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Ohio Denies Legalization And Other Results from Election Day

Several big decisions were made during yesterday's Election Day. Find out what you missed.

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Tuesday was election day and there were a few measures on the ballots around the country that were of interest in the cannabis industry. Ohio was in the spotlight with a vote on medical and recreational legalization, while Washington and Colorado states voted on their current tax laws and revenues, respectively.


Ohio voted down Issue 3, Cannabis Legalization in a major defeat. With about 65 percent of voters against the measure it was a clear loss for cannabis. The measure would have allowed the state of Ohio to create a monopoly for commercial production and sale of cannabis for both recreational and medical use.

The majority of the push against the measure was from anti-drug groups, but some legalization supporters were against the measure as well. Legalize Ohio 2016 made a brief statement on their Facebook page shortly after the results came in stating that, “...Ohioans are overwhelmingly in favor of legalization, but this year’s initiative failed because a greed-driven monopoly plan is wrong for the state of Ohio.” They are currently gathering signatures to put forth a plan for a free market for legalization next year.

According to NORML, the current cannabis laws in Ohio are very harsh with possession of 200 grams or more considered a felony and can lead to a year in prison and a $2,500 fine.


Colorado passed proposition BB, with about a 75 percent margin, which allows the state to keep the $66 million in taxes it received in recreational sales in the state. According to the Taxpayer Bill of Rights (TABOR) the state would have needed to refund voters by the end of the year if they chose to vote down proposition BB.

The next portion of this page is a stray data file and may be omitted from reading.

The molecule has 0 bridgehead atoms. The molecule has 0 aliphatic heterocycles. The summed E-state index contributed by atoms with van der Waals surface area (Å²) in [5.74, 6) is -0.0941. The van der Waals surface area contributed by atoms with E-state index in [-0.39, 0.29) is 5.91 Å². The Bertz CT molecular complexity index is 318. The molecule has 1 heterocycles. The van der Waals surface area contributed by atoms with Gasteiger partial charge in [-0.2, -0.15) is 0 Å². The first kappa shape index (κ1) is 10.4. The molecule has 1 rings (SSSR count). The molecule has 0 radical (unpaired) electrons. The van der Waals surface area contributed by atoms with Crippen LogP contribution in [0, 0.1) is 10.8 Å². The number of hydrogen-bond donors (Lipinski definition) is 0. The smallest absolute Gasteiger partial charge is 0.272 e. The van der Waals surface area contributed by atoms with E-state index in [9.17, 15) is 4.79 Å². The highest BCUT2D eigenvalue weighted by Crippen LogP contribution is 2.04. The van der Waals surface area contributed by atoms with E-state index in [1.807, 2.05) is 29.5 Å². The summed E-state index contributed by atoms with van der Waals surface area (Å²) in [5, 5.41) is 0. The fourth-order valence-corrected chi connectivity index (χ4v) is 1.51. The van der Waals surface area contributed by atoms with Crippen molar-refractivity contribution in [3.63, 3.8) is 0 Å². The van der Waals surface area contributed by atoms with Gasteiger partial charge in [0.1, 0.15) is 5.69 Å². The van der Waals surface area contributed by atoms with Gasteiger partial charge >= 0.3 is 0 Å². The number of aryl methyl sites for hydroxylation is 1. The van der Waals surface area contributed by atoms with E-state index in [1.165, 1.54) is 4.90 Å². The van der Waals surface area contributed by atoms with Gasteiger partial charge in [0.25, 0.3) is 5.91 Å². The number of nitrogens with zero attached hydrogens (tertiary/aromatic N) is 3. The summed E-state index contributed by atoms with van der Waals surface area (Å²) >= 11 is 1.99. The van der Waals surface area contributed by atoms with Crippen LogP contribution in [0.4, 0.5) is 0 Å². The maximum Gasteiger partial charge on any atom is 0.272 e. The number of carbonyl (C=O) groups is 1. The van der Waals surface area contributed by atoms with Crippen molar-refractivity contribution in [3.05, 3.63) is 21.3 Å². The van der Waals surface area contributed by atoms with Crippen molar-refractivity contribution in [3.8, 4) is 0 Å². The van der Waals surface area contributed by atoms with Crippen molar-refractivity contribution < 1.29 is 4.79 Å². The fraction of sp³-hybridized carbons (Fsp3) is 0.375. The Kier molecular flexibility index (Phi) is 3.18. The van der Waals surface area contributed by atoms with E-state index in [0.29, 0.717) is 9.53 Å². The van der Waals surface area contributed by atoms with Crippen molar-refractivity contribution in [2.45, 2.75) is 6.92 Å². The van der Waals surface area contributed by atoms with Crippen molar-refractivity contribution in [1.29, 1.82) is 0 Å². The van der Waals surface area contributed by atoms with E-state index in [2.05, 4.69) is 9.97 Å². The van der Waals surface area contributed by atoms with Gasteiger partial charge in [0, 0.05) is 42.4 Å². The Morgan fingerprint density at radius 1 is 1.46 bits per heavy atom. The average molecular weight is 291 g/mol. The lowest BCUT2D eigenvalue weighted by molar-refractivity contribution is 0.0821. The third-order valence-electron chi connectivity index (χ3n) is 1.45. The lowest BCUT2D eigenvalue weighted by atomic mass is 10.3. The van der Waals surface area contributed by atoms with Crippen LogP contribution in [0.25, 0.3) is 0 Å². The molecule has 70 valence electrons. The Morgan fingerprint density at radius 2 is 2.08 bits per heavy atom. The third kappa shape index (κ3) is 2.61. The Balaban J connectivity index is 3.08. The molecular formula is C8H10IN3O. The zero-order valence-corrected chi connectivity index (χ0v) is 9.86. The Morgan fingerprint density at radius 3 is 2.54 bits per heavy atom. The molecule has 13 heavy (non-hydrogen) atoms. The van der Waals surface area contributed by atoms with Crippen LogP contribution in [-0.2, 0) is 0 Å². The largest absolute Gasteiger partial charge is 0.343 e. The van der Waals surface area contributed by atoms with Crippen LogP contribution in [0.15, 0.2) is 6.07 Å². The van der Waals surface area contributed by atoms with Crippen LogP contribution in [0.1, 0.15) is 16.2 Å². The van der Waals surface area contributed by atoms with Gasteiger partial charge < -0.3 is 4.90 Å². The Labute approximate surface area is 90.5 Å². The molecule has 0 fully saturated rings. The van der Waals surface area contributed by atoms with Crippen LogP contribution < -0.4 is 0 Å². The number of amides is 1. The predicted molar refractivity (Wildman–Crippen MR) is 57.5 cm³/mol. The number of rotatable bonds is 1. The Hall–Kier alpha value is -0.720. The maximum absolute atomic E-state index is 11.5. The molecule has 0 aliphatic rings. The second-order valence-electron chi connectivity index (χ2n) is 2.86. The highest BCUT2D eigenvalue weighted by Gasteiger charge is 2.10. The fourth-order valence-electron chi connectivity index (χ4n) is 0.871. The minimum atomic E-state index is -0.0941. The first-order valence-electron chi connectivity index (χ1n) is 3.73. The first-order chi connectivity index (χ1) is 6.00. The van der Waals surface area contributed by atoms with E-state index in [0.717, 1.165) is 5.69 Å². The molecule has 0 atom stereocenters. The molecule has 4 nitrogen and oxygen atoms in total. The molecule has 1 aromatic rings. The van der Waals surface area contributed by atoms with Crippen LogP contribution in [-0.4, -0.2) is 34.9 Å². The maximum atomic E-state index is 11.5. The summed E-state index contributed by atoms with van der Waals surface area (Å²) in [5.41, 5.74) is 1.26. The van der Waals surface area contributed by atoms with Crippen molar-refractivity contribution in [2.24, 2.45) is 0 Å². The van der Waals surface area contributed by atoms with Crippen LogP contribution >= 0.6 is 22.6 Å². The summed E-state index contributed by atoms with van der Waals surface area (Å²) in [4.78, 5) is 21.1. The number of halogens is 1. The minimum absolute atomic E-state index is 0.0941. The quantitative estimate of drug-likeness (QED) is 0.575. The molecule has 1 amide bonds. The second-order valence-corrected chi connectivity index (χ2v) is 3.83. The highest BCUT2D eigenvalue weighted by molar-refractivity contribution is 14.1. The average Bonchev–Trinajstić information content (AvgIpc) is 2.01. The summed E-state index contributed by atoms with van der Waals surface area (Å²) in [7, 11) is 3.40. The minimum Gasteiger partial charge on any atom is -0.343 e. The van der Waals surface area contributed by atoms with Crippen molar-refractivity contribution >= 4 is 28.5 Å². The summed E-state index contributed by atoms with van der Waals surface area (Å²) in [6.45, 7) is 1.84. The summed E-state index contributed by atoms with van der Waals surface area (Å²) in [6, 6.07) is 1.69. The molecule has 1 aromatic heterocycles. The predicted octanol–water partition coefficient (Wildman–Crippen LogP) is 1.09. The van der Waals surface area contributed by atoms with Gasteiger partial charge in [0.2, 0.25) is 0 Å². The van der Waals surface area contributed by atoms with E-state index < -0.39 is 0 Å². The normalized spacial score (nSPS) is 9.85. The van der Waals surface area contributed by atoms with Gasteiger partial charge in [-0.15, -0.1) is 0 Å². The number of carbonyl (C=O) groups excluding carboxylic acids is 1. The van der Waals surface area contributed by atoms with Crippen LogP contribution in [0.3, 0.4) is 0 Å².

With the proposition passed, $40 million of that revenue will be used for school construction, while $12 million will go to state initiatives such as marijuana education and prevention, youth mentoring, school grants, and more. This proposition was necessary because the state had underestimated the amount of revenue from taxes they received and called for a potential refund. If the voters had rejected this proposition, $25 million would have been refunded to taxpayers, $24 million would have been returned to growers, and $17 million would have been refunded to users. This would have been an average refund of $6 to $32, depending on household income.

In Denver, voters overwhelmingly approved Measure 2B by over 80 percent. Similarly to proposition BB, TABOR insisted on a vote for government spending on the tax revenue. This yes vote allows Denver to spend the $5.3 million it earned from recreational cannabis. This also authorized the taxation of cannabis at an initial rate of 3.5% with the ability to raise it up to 15 percent.


In the state of Washington, the Medical Marijuana Patient Database Fee was upheld by a slim majority of about 58 percent. This was in accordance with Washington’s Initiative 960, which calls for a required statewide vote on any changes to cannabis taxation. The law enforces a one dollar fee for each new and renewal card issued to a medical patient to pay for their information to be entered into the state database.

With some positives and negatives coming out of this election cycle, there is a lot to look forward to in future elections. Next year alone there are currently 29 potential ballot measures regarding cannabis including possible legalization in eleven states including; Arizona, California, Georgia, Maine, Massachusetts, Michigan, Mississippi, Missouri, Montana, Nevada, and New Mexico. As well as potential medical initiatives in Florida, Idaho, Nebraska, South Dakota, and Wyoming.

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While it is unfortunate that Ohio voted down legalization, it looks like Ohioans are not ready to drop the issue. We may see the state vote again for legalization very soon.


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